Ice: A Hot Topic

There’s been a lot of talk about Ice this week. And its not the sort you use to cool your drinks. Crystal Meth is a drug on the rise, and authorities are waking up to the need to take action. 

The Australian Crime Commission has taken a look at the issue in order to get a picture of the national situation. In a report released this week it’s found more than 60 per cent of Australia’s highest risk serious and organised crime targets are involved in the methylamphetamine market. 

The Territory Government has also announced it will establish a parliamentary committee to investigate the prevalence and impacts of Ice use here. It is expected to report back to Parliament by September.

As for Alice Springs, incidents resulting from Ice are becoming more visible. With three drugs busts in almost as many months, it’s clear that there’s little need for a supply chain from Adelaide or Darwin when you can cook up a drug in a home laboratory. 

Detective Senior Sergeant Peter Malley from Alice Springs police says all sorts of police incidents stem from the use of ice:

“We’ve seen home invasions, one in particular where somebody had a fractured skull, where the offenders were under the influence of ice and the offences were committed in relation to ice, there was a drug debt. So that was one locally that caught our eye”

He was hesitant to suggest that the scene was rapidly on the rise in Alice Springs, but he did confirm Ice is very much a focus for the police: “Asking the question are we seizing more ice, the answer’s yes because we’re doing a lot more work in that space. But the quantities have increased and we’re picking up intelligence that there are a lot more users around, and supply and demand will dictate that the drug dealers will jump onto that.”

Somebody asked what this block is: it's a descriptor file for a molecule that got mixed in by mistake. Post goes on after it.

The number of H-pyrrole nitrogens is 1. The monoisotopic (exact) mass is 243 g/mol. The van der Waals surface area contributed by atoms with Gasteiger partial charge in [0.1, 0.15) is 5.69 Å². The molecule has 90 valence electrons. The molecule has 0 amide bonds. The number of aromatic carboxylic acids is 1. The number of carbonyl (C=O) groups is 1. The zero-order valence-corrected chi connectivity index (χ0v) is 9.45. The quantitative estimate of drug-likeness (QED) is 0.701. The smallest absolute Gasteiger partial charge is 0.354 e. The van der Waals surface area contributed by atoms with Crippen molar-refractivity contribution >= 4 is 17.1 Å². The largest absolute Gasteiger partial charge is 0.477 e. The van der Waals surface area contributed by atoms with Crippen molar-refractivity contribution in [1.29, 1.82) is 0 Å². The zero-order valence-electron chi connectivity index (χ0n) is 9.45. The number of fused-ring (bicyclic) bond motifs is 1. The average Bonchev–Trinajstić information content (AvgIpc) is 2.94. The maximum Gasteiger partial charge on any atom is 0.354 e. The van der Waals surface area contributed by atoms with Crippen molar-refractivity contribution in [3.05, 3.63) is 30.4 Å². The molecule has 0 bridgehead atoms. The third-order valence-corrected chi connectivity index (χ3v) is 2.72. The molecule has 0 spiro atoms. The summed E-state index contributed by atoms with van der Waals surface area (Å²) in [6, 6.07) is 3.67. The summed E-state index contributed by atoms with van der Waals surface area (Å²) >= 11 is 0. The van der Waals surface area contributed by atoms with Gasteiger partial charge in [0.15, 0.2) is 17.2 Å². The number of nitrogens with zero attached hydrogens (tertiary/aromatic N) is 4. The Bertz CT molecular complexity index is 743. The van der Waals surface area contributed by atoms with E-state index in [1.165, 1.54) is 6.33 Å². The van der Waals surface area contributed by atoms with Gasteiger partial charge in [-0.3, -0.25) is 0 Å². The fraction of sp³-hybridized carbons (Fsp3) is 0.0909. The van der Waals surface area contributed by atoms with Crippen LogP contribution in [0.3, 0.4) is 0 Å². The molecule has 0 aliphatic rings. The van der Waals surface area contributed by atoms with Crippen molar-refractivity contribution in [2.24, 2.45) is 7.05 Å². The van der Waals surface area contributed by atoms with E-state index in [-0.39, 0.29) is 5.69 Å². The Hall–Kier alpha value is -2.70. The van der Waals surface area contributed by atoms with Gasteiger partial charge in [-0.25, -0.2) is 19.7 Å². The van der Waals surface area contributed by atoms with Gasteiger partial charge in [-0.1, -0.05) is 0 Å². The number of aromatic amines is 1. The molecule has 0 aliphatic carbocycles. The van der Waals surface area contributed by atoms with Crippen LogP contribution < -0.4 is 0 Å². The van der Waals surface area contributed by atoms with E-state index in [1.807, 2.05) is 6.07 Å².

A former addict and dealer from interstate who doesn’t want to be named, agreed to tell me what life was like once you’re involved in the scene. I asked her what it felt like to take Ice:

“When you first have a decent amount, you can feel your blood rushing, your heart races, you can feel your pulse, like a big adrenaline hit. You can do anything -  if you want to build something you can go and do it because you feel energised, but then you start to die down from that. And that’s when people have more. And that goes on and on and on.”

It was an addiction that led the 19 year old to quit two jobs and start dealing. But it’s a lifestyle that comes with many costs…

“I’ve lost two houses…one of them got smashed apart by one of my exes, the other one got burnt to the ground. I’ve been in horrendous states, being up for nine days and trying to drive at the same time. It’s not good. You’re not coherent with anything. Guns, knives, I’ve seen it all.”

This young lady has lost contact with much of her family, but by finding the strength to move away she has a good chance at starting over again. But with no substitute like methadone to help stabilise a withdrawl, it’s not been an easy road:

“Your bones ache, you’ve got shivers, your sleeping patterns are out the window, your face feels numb because you’ve got headaches, sore eyes. Smoking Ice will pretty much ruin your whole nervous system. You can twitch. I still twitch to this day and I’ve been clean nearly 6 months.”

While we wait for the outcome of the Government’s inquiry, people like Alice Springs Detective Peter Malley are on the front line trying to deal with the situation day to day. “It’s not getting better at this stage, but we’re only a small community and I’m sure we can have a big impact in a short amount of time.”

You can find drug and alcohol counselling 24 hours a day, 7 days per week through Turning Point:

Pictures courtesy of Alice Springs Police.